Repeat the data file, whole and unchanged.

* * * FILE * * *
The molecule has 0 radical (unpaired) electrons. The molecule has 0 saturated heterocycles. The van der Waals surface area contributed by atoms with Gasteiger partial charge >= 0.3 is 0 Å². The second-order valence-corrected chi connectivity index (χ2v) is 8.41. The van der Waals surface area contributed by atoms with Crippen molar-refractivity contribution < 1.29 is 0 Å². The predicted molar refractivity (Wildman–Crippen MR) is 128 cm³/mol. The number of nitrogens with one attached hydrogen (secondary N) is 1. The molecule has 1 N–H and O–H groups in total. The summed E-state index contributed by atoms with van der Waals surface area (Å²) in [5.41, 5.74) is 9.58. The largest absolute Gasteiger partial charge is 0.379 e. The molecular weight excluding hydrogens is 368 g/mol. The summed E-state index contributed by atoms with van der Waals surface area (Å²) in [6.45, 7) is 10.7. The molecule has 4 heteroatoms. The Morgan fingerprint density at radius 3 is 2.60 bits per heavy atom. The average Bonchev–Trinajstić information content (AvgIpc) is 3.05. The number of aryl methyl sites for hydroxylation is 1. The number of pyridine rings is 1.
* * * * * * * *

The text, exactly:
The molecule has 0 radical (unpaired) electrons. The molecule has 0 saturated heterocycles. The van der Waals surface area contributed by atoms with Gasteiger partial charge >= 0.3 is 0 Å². The second-order valence-corrected chi connectivity index (χ2v) is 8.41. The van der Waals surface area contributed by atoms with Crippen molar-refractivity contribution < 1.29 is 0 Å². The predicted molar refractivity (Wildman–Crippen MR) is 128 cm³/mol. The number of nitrogens with one attached hydrogen (secondary N) is 1. The molecule has 1 N–H and O–H groups in total. The summed E-state index contributed by atoms with van der Waals surface area (Å²) in [5.41, 5.74) is 9.58. The largest absolute Gasteiger partial charge is 0.379 e. The molecular weight excluding hydrogens is 368 g/mol. The summed E-state index contributed by atoms with van der Waals surface area (Å²) in [6.45, 7) is 10.7. The molecule has 4 heteroatoms. The Morgan fingerprint density at radius 3 is 2.60 bits per heavy atom. The average Bonchev–Trinajstić information content (AvgIpc) is 3.05. The number of aryl methyl sites for hydroxylation is 1. The number of pyridine rings is 1.